Another advantage of this method is that it allows to obtain the product in controlled conditions without high temperatures or aggressive substances. All reaction products are generated at the same time which makes their further interaction easier.
Due to the ability to optimize the correlation between reacting substances, to choose the ion-exchange resin, and, if required, to add substances regulating the precipitation rate to the system scientists can carry out the synthesis with fixed pH values. It is important, if the final product should have certain properties, such as metastable or active phases which is impossible during regular alkali subsidence because of the local oversaturation effect.
This method is much more convenient, cheaper, and better controlled that the widely spread solid phase garnet synthesis method that is used today to obtain the majority of garnet-structured compounds. In this method finely milled mixtures with particular composition are baked in the air or vacuum at different temperatures.
Depending on the initial mixture, the process may take different time. Then, taking into account the required properties of the final product, temperature within the range of 1300-1350°C is selected. Moreover, for the composition to be homogeneous, milling and baking are done several times.
The deposit obtained in the course of anion-exchange subsidence is also processed with heat. However, it requires 700-900°C and less baking time. All products are subsided at the same time, the components start to interact on the stage of reaction, and further thermal processing only increases the interaction speed. Due to high activity of nanosized precursors (substances that participate in the reaction), materials obtained using this method may have unusual properties.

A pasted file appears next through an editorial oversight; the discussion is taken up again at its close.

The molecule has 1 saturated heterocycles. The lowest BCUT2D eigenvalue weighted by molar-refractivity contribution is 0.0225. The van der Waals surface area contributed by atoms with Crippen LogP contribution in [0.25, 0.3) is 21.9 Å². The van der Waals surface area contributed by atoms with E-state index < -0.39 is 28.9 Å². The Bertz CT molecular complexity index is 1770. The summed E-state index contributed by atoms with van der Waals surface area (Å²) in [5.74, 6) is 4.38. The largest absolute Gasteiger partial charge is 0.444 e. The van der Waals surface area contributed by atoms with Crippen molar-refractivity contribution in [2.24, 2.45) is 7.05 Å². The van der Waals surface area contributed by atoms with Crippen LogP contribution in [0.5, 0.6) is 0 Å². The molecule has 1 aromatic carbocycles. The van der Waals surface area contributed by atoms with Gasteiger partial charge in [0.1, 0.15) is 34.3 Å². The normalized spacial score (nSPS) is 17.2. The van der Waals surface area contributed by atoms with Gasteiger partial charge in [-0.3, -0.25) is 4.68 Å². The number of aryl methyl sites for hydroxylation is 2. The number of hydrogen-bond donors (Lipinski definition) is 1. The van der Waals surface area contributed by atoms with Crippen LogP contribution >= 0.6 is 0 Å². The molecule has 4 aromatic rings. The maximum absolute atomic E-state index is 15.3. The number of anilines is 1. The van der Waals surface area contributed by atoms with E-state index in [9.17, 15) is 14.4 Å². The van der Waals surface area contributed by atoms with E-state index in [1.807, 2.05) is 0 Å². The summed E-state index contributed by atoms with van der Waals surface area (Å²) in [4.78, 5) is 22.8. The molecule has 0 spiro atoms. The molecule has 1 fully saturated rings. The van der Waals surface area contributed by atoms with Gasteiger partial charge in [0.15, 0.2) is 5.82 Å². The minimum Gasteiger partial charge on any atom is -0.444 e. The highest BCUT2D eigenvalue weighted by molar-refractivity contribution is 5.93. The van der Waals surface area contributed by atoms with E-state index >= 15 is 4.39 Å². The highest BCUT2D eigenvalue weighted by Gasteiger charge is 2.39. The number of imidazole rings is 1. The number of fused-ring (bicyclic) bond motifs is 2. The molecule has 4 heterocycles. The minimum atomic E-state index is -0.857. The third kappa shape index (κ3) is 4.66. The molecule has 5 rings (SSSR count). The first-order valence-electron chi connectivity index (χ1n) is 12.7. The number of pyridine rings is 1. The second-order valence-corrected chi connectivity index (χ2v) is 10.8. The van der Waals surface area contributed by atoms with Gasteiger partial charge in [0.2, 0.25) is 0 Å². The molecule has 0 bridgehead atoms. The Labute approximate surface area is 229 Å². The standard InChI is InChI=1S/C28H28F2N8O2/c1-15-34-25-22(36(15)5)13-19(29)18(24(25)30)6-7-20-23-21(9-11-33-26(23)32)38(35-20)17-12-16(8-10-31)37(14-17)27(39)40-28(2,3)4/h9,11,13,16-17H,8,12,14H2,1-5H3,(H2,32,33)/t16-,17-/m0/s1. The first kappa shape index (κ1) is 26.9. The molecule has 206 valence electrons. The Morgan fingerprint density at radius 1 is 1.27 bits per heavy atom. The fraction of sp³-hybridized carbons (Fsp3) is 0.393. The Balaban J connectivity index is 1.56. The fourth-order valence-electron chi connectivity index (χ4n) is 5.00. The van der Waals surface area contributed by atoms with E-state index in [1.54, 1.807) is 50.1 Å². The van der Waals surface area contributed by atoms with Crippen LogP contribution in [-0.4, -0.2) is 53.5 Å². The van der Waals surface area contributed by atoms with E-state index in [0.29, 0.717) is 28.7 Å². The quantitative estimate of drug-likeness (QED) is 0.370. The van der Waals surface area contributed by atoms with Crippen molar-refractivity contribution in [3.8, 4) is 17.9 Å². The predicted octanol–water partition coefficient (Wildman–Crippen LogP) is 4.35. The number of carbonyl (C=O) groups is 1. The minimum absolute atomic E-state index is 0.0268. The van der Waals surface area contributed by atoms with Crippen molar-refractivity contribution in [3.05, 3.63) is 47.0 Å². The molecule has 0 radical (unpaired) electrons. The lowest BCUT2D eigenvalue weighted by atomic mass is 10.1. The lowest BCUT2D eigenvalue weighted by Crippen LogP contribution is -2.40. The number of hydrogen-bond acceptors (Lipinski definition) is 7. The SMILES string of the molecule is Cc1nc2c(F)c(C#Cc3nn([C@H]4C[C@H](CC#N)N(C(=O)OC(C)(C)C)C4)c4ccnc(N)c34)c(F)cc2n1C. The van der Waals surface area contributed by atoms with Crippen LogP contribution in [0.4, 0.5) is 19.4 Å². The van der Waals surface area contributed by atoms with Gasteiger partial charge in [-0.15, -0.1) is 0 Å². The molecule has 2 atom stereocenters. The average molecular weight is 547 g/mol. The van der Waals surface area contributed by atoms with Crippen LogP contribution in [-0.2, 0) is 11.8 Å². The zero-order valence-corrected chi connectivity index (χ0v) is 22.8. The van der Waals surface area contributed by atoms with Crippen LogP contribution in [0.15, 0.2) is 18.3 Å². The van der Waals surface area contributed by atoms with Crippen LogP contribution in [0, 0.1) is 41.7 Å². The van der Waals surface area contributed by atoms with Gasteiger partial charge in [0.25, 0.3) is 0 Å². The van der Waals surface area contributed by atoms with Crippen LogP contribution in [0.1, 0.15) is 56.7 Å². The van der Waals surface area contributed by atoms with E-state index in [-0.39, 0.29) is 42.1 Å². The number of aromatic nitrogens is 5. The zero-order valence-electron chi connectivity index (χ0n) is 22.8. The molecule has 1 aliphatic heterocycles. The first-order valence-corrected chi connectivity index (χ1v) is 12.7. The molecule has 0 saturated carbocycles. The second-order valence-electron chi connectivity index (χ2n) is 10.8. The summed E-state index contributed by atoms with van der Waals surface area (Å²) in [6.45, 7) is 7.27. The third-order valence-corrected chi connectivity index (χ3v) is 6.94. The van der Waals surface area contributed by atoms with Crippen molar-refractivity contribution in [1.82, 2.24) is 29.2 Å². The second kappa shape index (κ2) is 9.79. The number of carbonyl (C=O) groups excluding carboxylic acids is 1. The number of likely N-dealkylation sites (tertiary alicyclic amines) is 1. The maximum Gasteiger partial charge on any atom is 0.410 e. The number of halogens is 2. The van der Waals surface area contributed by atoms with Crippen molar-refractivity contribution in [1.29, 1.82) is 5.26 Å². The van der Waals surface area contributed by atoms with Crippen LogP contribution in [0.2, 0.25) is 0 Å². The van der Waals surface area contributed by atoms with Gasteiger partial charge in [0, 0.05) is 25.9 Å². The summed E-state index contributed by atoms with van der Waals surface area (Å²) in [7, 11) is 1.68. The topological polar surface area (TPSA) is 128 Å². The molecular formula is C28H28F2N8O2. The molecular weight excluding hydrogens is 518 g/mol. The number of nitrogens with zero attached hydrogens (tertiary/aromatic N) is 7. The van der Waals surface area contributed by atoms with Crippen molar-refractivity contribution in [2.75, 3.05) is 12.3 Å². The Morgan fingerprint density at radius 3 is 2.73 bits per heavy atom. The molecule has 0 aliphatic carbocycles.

In particular, this method allowed the scientists to synthesize a substance with the formula Y3Fe5O12 - iron-dysprosium garnet. Physical methods showed that the deposits consisted of 2-30 nm nanoparticles with crystal structure. Magnetic properties of the garnet were studied using magnetic circular dichroism.
The interest in these substances is determined by the wide range of garnet's physical properties. For example, almandine, natural iron and aluminum garnet (Fe3Al2Si3O12) is often used in jewelry due to its bright crimson color and hardness. Many garnets have magnetic properties as well.
In particular, aluminum-yttrium (Y3Al5O12) and iron-yttrium garnets (Y3Fe5O12) are widely spread and quite well-studied. They are widely used as components of microwave devices, circulators, phase switchers, magnetic photon devices, and insulators.
Nanocrystals of these materials play a huge role in physics and technology of magnetic materials. The authors studied magnetic properties of iron-dysprosium garnet and found out that they changed if yttrium is replaced with dysprosium. The group plans an extensive study of garnets with yttrium replaced with other rare earth elements.
Source: Siberian Federal University